Alchemy of Naira’s devaluation and higher interest rate as Oil price plummets

By Emeka Chiakwelu

As crude oil price continues to nosedive and with limited war chest to
shield naira, the Central Bank of Nigeria (CBN) has officially devalued
naira by 8 percent and raised interest rates by 100 basis points.

Godwin Emefiele, the CBN governor and the delegated chair of Nigeria’s
Reserve apex bank announced the development in Abuja after the emergence
meeting with the members of the Monetary Policy Committee. With this
devaluation naira will be pegged at the exchange rate of N168 compared to
the previous rate of N155 to one U.S. dollar, which will hinged on the
target band of naira between 160-176 to the US dollar, compared with the
previously 150-160 naira to the US dollar.

The interest rate was raised by 100 points from previously 12 percent to
13 percent in order to checkmate anticipated emerging inflation, deter
currency speculation and to restrict capital flight from the financial
market. The recent arrangement will possibly tame, if not slow the
bleeding of the foreign reserve used in the defending of naira. Nigeria
with a limited resources and a foreign reserve that stood at previously
$39.5 billion could not afford to defend naira indefinitely from the
aggressive currency speculators as price of oil continues to slide.
Nigeria just have to say no to fabricating a bulwark to protect weaken
naira due to its inability to replenish its reserve as oil price continues
to nosedive.

I am unconditionally optimistic on Nigerian project, but this latest move
cannot in long-term solve the problems of the declining oil price and
paucity of diversify source of foreign exchange reserve. An export
orientated economy is inevitable for sustainable naira stability to be
maintained. Nigeria must have a mix of other revenues other than oil for
replenishing and marinating an appreciable foreign reserve that can pose
as an intimidating war chest, able to repel aggressive currency
speculators. Other than Nigeria will be on roll coaster for foreseeable
future because the fallen oil price is the future normality.

It is an expensive venture and unsustainable to vend off naira from the
volatile oil price and currency speculators with the country’s relatively
light-weight foreign reserve. The country’s dependency on oil for its
majority of foreign exchange reserve has buttressed the weakness of
Nigeria’s standing on its macroeconomics stability. The country’s GDP show
an emerging diversity but it cannot be said of her accumulation of foreign
reserve which relies mostly on the export of crude oil.

The hard reality is that the country’s foreign exchange is chiefly derived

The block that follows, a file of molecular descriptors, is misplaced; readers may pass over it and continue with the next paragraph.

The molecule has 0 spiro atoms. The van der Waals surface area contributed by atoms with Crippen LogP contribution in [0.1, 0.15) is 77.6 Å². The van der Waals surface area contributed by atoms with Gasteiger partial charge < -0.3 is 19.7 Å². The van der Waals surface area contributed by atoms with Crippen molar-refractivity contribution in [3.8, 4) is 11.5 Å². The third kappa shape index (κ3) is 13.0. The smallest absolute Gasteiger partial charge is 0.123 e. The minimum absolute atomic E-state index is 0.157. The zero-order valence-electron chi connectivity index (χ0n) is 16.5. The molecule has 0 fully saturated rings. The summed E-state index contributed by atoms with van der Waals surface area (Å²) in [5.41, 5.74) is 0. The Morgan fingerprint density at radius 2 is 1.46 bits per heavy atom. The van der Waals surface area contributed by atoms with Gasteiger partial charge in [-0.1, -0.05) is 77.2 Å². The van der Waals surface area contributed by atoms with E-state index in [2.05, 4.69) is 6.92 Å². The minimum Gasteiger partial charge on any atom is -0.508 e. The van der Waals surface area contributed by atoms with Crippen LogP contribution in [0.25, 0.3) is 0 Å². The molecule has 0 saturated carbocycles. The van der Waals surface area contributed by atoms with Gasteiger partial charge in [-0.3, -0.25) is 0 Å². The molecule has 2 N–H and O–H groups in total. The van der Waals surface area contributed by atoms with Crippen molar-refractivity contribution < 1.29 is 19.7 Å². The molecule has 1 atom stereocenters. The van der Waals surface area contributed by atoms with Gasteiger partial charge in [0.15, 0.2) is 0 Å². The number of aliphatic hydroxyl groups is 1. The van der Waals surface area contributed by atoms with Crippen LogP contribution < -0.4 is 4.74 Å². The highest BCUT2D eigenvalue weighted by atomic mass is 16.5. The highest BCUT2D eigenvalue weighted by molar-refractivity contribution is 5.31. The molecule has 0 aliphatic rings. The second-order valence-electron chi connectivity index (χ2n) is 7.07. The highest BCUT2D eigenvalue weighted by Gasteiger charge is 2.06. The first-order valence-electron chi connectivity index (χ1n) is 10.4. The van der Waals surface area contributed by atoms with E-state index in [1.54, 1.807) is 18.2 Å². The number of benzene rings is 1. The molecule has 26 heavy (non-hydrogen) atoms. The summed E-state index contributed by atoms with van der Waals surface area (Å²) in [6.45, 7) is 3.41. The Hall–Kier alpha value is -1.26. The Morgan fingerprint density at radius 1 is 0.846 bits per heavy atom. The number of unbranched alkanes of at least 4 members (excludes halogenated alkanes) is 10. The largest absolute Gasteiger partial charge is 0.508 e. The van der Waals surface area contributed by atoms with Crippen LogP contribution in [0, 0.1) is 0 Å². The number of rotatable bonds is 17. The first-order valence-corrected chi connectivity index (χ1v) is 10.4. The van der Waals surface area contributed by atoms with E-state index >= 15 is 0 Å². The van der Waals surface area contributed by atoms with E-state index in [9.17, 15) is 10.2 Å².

from oil revenues. And oil accounts for almost 80 percent of the foreign
revenue and this must change if a stable value of naira is to be
maintained and sustained. The herculean task for the policy makers and the
government is to find ways to supplement crude oil export with arrays of
meaningful exports of goods and services to offshoot the slavishly
dependence on oil.

The new interest rate at 13 percent cannot be the panacea to the problems
of macroeconomics stability especially the problem of inflation. At the
interim the country’s inflation rate is below 10 percent but at the
consumer level the inflationary trends appears more ambiguous and
detrimental in basic business transaction where naira could hardly buys
anything of substance that can be affordable to average Nigerian.

Again the upward arrangement of higher interest rate may discourage
borrowing at the monetary base, thus making it more difficult for small
and medium business communities to borrow and invest in their businesses.

With the declining price of oil the subsequent tightening of belt will
emerged. But one thing Nigeria cannot afford to do is to abandon her
investments on country’s decaying infrastructures especially the provision
of electric energy, roads and drinking water. The most important job of a
given government is the protection of life and property. Stable and
peaceful societies are the foundation for a prosperous society that has
the propensity to attract and sustain investments. By doing well and
administering the right vision the problems of macroeconomics can be
corrected with logical monetary and fiscal policies.

Emeka Chiakwelu, Principal Policy Strategist at AFRIPOL. His works have
appeared in Wall Street Journal, Huffington Post, Forbes and many other
important journals around the world. His writings have also been cited in
many economic books, publications and many institutions of higher learning
including tagteam Harvard Education. Africa Political & Economic Strategic
Center (AFRIPOL) is foremost a public policy center whose fundamental
objective is to broaden the parameters of public policy debates in Africa.
To advocate, promote and encourage free enterprise, democracy, sustainable
green environment, human rights, conflict resolutions, transparency and
probity in Africa.

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